Arabic Hamtramck translations are scheduled to appear in August Elementary School

HAMTRAMCK — The city of Hamtramck is on track to provide its residents with ballots and materials in Arabic for the August primary.

City officials this week confirmed the progress of the election with The Arab American News.

Shortly after Dearborn City Council passed a very similar resolution, Hamtramck passed a language access resolution to provide language accommodations to its Arabic-speaking population under the Federal Electoral Rights Act.

Originally, the Dearborn City Council resolution did not include the word Arabic, making it more open to accommodating populations who met federal population criteria. This resolution was later amended to specify that Arabic would be the language used after a request from the Wayne County clerk.

Hamtramck’s resolution also specified the language. At the city council meeting where the resolution was tabled and then passed unanimously, outgoing city manager Kathy Angerer said translations are a tricky and delicate process and she could not guarantee they would be ready for the primary or general election in November this year.

Fortunately for Hamtramck voters, the City Clerk’s Office used its experience from the other translations it already does (in Bengali) as well as regular checks on county and even Dearborn election officials to get the translations out in time for the primary.

Residents are lining up in the districts in Hamtramck to vote in March 2020.  Photo: Hassan Abbas/The Arab American News

Local residents lining up in voting districts in Hamtramck in March 2020. Photo: Hassan Abbas/The Arab American News

It is believed that with this election, Hamtramck will become the only city in the state to provide voting materials in three languages ​​(English, Bengali and Arabic). Hamtramck and Dearborn would also become the first in the country to make Arabic language available on ballots. Dearborn has only offered sample ballots in Arabic for the past two years.

Three other communities, Clyde Township, Covert Township and the City of Fennville, provide Spanish translations.

Census data shows that more than 70 percent of Hamtramck’s population speaks a language other than English at home. About 40 percent of the population was born abroad.

Although Hamtramck has been providing Bengali election material for more than a decade, the city’s Arab American population has not been provided such a service by the federal government, thanks to a federal mandate following the 2010 census.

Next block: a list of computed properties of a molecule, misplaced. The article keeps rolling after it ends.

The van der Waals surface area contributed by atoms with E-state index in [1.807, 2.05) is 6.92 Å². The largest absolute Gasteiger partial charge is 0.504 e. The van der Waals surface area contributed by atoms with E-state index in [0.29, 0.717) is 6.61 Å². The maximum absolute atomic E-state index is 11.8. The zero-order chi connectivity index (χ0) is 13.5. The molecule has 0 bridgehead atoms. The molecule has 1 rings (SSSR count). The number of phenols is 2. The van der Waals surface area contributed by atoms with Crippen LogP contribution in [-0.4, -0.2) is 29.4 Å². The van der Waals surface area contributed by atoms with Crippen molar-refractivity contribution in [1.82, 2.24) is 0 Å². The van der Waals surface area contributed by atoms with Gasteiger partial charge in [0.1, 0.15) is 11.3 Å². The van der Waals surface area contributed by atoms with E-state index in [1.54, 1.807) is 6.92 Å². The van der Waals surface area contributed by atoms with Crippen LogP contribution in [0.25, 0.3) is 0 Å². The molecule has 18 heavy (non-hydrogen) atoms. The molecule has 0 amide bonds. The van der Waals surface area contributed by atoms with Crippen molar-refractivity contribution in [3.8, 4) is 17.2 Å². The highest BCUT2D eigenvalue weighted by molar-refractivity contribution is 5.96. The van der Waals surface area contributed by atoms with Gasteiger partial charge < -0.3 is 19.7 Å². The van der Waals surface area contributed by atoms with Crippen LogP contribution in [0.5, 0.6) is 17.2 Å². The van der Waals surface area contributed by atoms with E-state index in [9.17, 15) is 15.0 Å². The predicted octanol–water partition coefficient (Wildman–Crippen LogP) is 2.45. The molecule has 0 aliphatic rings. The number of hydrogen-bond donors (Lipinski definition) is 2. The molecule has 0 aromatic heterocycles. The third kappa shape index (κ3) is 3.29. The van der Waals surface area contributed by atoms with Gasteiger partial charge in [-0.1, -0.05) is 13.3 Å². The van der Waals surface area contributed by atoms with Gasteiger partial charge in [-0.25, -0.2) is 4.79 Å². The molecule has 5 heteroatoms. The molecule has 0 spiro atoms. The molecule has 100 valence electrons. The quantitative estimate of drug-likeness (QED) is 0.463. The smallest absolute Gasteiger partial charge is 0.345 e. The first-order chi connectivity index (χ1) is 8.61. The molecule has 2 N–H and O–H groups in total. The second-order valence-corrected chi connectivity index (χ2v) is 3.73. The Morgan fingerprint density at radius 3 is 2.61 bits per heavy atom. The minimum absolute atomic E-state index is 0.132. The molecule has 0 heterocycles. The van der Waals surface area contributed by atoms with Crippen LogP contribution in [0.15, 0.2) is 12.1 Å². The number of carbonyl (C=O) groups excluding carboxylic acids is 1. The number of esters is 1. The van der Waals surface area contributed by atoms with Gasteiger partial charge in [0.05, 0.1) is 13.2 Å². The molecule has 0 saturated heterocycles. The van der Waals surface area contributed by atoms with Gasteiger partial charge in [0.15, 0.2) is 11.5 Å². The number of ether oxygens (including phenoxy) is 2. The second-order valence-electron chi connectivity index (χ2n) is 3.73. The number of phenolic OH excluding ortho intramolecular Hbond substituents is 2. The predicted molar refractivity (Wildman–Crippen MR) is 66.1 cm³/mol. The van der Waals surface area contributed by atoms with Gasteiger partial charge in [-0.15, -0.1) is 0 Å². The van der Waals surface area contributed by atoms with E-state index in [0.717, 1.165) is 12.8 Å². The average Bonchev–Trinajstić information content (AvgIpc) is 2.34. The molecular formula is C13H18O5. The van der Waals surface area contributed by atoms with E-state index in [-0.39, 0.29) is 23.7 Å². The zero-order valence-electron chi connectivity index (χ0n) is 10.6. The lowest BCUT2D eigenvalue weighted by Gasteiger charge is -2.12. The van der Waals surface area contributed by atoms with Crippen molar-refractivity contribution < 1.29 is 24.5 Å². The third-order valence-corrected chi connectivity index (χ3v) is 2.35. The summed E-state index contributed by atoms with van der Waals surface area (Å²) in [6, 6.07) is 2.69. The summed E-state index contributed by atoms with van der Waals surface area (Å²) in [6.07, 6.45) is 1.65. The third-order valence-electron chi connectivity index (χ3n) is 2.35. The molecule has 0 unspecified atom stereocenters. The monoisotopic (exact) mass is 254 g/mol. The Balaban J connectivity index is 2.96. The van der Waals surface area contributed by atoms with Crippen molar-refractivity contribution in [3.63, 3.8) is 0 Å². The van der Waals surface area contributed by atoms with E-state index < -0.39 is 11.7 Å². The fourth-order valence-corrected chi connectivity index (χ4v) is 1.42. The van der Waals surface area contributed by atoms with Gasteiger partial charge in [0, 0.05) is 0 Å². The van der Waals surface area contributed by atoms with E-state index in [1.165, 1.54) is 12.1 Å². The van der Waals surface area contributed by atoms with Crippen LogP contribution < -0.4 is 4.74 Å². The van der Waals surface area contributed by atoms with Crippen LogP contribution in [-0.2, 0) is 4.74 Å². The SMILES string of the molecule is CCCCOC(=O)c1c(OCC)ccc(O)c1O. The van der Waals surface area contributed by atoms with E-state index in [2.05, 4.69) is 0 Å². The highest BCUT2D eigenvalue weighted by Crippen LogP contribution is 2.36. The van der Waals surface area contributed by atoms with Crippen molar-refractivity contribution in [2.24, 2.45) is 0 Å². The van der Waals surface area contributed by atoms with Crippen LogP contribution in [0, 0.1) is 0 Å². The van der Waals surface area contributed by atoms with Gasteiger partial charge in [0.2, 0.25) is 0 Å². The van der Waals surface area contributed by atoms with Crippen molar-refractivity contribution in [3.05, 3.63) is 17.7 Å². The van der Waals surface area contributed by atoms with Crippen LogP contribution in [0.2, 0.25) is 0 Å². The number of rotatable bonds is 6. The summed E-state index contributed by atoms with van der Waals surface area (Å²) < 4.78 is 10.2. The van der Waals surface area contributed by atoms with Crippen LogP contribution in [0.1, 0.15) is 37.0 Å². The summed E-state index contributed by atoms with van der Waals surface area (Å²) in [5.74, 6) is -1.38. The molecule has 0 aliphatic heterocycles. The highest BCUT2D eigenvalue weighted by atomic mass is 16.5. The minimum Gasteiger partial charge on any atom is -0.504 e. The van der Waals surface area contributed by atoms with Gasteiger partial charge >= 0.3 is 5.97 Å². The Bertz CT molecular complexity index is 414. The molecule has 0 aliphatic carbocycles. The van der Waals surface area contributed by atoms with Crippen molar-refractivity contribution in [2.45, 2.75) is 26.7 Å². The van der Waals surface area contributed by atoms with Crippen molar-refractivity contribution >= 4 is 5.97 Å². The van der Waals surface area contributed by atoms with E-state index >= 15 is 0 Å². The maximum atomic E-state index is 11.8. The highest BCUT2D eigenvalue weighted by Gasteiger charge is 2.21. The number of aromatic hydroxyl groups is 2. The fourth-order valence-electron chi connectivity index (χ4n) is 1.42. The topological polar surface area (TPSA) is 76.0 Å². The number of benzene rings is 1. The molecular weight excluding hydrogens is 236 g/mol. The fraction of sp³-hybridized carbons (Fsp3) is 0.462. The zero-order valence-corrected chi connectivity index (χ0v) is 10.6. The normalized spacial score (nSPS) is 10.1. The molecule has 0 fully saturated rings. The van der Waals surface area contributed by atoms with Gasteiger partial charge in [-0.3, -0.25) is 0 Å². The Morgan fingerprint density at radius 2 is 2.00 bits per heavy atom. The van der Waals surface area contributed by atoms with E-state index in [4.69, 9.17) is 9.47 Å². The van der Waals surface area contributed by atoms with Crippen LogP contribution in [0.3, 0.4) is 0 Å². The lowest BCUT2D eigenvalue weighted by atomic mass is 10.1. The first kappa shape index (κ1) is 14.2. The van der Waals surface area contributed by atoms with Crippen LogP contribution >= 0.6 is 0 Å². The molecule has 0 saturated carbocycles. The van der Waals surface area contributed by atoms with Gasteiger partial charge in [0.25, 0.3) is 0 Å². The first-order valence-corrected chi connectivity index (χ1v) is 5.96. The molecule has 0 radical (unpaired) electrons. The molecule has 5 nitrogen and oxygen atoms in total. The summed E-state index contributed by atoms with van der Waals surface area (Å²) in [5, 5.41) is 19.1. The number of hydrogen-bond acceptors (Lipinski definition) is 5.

This is because Arab Americans are counted as “White” in federal population data and do not fall under certain minority protections.

Michigan’s Secretary of State said municipalities could direct their officials to provide language accommodations for populations that meet federal guidelines (5 percent or more of the population, or 10,000 or more people).

We were at the forefront of the process because of the experiences we had with the (Bengali translations) in the past. — Hamtramck town clerk Rana Faraj

Town clerk Rana Farah told The Arab American News the Arabic translation effort is the result of regular meetings with county election officials, the Dearborn town clerk and voting machine dealer Dominion.

“We can count on how far we are and we’re pretty much hitting the I’s and crossing the T’s at the moment,” Faraj said.

Hamtramck used an individual translator, and the translations were then reviewed for accuracy by the city’s first Arab-American mayor, Amer Ghalib.

Faraj said she was proud of the team effort in taking the translations to the finish line.

“We were at the top of the process because of the experiences we had with the (Bengali translations) in the past,” said Faraj.

As with Dearborn, Standard Arabic is used for the ballots. Hamtramck provides separate ballots and other materials for each language.

As with Dearborn, the state requires candidates’ names on ballots to be in English, although Hamtramck will provide phonetic translations of names available in the polling booth to give voters that additional help.

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